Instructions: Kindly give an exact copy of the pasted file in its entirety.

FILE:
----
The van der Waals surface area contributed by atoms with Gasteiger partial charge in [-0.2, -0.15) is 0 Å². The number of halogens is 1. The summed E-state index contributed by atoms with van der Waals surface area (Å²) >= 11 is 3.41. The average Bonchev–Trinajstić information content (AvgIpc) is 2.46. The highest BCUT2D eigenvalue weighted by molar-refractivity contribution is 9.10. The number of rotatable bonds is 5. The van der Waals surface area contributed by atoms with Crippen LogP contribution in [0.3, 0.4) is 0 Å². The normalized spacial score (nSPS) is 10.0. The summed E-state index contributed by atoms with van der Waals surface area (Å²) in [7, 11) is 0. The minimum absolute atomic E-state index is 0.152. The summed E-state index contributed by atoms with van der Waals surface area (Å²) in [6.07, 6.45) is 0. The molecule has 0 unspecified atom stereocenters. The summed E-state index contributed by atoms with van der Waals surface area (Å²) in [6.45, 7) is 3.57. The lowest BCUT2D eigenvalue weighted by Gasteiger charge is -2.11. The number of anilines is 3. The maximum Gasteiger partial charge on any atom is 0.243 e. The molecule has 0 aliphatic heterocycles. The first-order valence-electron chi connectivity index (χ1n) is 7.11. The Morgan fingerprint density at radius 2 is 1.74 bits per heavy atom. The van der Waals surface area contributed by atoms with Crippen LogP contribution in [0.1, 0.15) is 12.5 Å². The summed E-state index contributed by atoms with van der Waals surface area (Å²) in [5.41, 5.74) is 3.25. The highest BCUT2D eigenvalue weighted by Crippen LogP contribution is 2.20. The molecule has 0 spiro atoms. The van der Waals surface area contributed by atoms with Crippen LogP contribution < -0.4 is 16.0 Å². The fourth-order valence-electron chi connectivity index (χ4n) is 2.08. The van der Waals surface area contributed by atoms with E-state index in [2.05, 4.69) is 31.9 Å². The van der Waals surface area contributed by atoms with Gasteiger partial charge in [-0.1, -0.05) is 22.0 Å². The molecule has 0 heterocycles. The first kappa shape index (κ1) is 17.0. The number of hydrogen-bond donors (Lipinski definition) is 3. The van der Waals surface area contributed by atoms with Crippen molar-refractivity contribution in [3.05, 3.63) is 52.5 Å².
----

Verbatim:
The van der Waals surface area contributed by atoms with Gasteiger partial charge in [-0.2, -0.15) is 0 Å². The number of halogens is 1. The summed E-state index contributed by atoms with van der Waals surface area (Å²) >= 11 is 3.41. The average Bonchev–Trinajstić information content (AvgIpc) is 2.46. The highest BCUT2D eigenvalue weighted by molar-refractivity contribution is 9.10. The number of rotatable bonds is 5. The van der Waals surface area contributed by atoms with Crippen LogP contribution in [0.3, 0.4) is 0 Å². The normalized spacial score (nSPS) is 10.0. The summed E-state index contributed by atoms with van der Waals surface area (Å²) in [7, 11) is 0. The minimum absolute atomic E-state index is 0.152. The summed E-state index contributed by atoms with van der Waals surface area (Å²) in [6.07, 6.45) is 0. The molecule has 0 unspecified atom stereocenters. The summed E-state index contributed by atoms with van der Waals surface area (Å²) in [6.45, 7) is 3.57. The lowest BCUT2D eigenvalue weighted by Gasteiger charge is -2.11. The number of anilines is 3. The maximum Gasteiger partial charge on any atom is 0.243 e. The molecule has 0 aliphatic heterocycles. The first-order valence-electron chi connectivity index (χ1n) is 7.11. The Morgan fingerprint density at radius 2 is 1.74 bits per heavy atom. The van der Waals surface area contributed by atoms with Crippen LogP contribution in [0.1, 0.15) is 12.5 Å². The summed E-state index contributed by atoms with van der Waals surface area (Å²) in [5.41, 5.74) is 3.25. The highest BCUT2D eigenvalue weighted by Crippen LogP contribution is 2.20. The molecule has 0 spiro atoms. The van der Waals surface area contributed by atoms with Crippen LogP contribution < -0.4 is 16.0 Å². The fourth-order valence-electron chi connectivity index (χ4n) is 2.08. The van der Waals surface area contributed by atoms with E-state index in [2.05, 4.69) is 31.9 Å². The van der Waals surface area contributed by atoms with Gasteiger partial charge in [-0.1, -0.05) is 22.0 Å². The molecule has 0 heterocycles. The first kappa shape index (κ1) is 17.0. The number of hydrogen-bond donors (Lipinski definition) is 3. The van der Waals surface area contributed by atoms with Crippen molar-refractivity contribution in [3.05, 3.63) is 52.5 Å².